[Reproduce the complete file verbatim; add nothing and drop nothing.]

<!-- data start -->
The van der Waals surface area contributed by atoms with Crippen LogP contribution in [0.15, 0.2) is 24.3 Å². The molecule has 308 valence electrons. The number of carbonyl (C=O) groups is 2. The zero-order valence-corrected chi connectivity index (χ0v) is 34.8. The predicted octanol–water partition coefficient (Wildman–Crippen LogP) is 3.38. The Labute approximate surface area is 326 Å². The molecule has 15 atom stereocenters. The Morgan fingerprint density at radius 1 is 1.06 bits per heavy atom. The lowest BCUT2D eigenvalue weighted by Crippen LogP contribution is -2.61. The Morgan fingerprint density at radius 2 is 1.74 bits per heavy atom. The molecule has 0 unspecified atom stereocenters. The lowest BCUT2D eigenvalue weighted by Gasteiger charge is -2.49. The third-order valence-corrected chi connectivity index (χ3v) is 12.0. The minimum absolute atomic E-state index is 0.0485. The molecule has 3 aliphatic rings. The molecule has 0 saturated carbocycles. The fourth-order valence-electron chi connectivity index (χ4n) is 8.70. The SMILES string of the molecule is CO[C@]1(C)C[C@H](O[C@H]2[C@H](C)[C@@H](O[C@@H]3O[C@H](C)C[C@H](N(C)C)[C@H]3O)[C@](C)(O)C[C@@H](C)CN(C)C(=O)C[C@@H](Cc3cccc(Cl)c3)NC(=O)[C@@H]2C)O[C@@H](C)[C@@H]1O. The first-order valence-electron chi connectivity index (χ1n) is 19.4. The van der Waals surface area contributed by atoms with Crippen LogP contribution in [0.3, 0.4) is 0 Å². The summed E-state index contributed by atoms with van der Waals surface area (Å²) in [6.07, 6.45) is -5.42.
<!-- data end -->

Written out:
The van der Waals surface area contributed by atoms with Crippen LogP contribution in [0.15, 0.2) is 24.3 Å². The molecule has 308 valence electrons. The number of carbonyl (C=O) groups is 2. The zero-order valence-corrected chi connectivity index (χ0v) is 34.8. The predicted octanol–water partition coefficient (Wildman–Crippen LogP) is 3.38. The Labute approximate surface area is 326 Å². The molecule has 15 atom stereocenters. The Morgan fingerprint density at radius 1 is 1.06 bits per heavy atom. The lowest BCUT2D eigenvalue weighted by Crippen LogP contribution is -2.61. The Morgan fingerprint density at radius 2 is 1.74 bits per heavy atom. The molecule has 0 unspecified atom stereocenters. The lowest BCUT2D eigenvalue weighted by Gasteiger charge is -2.49. The third-order valence-corrected chi connectivity index (χ3v) is 12.0. The minimum absolute atomic E-state index is 0.0485. The molecule has 3 aliphatic rings. The molecule has 0 saturated carbocycles. The fourth-order valence-electron chi connectivity index (χ4n) is 8.70. The SMILES string of the molecule is CO[C@]1(C)C[C@H](O[C@H]2[C@H](C)[C@@H](O[C@@H]3O[C@H](C)C[C@H](N(C)C)[C@H]3O)[C@](C)(O)C[C@@H](C)CN(C)C(=O)C[C@@H](Cc3cccc(Cl)c3)NC(=O)[C@@H]2C)O[C@@H](C)[C@@H]1O. The first-order valence-electron chi connectivity index (χ1n) is 19.4. The van der Waals surface area contributed by atoms with Crippen LogP contribution in [0.3, 0.4) is 0 Å². The summed E-state index contributed by atoms with van der Waals surface area (Å²) in [6.07, 6.45) is -5.42.